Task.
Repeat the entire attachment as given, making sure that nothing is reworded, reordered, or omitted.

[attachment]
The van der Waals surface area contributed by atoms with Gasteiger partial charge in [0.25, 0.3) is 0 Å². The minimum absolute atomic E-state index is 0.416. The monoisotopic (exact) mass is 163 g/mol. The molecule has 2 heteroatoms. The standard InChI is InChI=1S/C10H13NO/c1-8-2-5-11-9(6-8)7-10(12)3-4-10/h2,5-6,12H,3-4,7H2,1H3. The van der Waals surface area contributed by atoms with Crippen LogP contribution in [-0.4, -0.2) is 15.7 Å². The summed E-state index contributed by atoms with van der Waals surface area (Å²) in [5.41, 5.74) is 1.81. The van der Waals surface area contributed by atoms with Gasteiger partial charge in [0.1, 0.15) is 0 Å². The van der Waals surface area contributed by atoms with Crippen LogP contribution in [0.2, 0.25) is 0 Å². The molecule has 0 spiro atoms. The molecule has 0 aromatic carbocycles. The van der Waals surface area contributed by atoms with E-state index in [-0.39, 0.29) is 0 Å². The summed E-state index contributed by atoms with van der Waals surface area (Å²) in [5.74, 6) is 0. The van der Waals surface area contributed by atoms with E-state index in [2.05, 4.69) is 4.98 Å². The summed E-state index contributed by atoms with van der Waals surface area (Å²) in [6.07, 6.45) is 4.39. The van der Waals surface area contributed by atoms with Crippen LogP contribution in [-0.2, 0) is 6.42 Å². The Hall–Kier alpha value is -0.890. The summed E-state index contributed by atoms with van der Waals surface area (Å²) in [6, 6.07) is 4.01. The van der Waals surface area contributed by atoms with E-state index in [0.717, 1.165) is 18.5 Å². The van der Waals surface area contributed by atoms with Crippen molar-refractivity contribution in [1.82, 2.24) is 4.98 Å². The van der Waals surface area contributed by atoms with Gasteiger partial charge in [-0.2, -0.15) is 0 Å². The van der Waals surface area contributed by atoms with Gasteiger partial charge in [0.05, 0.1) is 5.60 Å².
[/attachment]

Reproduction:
The van der Waals surface area contributed by atoms with Gasteiger partial charge in [0.25, 0.3) is 0 Å². The minimum absolute atomic E-state index is 0.416. The monoisotopic (exact) mass is 163 g/mol. The molecule has 2 heteroatoms. The standard InChI is InChI=1S/C10H13NO/c1-8-2-5-11-9(6-8)7-10(12)3-4-10/h2,5-6,12H,3-4,7H2,1H3. The van der Waals surface area contributed by atoms with Crippen LogP contribution in [-0.4, -0.2) is 15.7 Å². The summed E-state index contributed by atoms with van der Waals surface area (Å²) in [5.41, 5.74) is 1.81. The van der Waals surface area contributed by atoms with Gasteiger partial charge in [0.1, 0.15) is 0 Å². The van der Waals surface area contributed by atoms with Crippen LogP contribution in [0.2, 0.25) is 0 Å². The molecule has 0 spiro atoms. The molecule has 0 aromatic carbocycles. The van der Waals surface area contributed by atoms with E-state index in [-0.39, 0.29) is 0 Å². The summed E-state index contributed by atoms with van der Waals surface area (Å²) in [5.74, 6) is 0. The van der Waals surface area contributed by atoms with E-state index in [2.05, 4.69) is 4.98 Å². The summed E-state index contributed by atoms with van der Waals surface area (Å²) in [6.07, 6.45) is 4.39. The van der Waals surface area contributed by atoms with Crippen LogP contribution in [-0.2, 0) is 6.42 Å². The Hall–Kier alpha value is -0.890. The summed E-state index contributed by atoms with van der Waals surface area (Å²) in [6, 6.07) is 4.01. The van der Waals surface area contributed by atoms with E-state index in [0.717, 1.165) is 18.5 Å². The van der Waals surface area contributed by atoms with Crippen molar-refractivity contribution in [1.82, 2.24) is 4.98 Å². The van der Waals surface area contributed by atoms with Gasteiger partial charge in [-0.2, -0.15) is 0 Å². The van der Waals surface area contributed by atoms with Gasteiger partial charge in [0.05, 0.1) is 5.60 Å².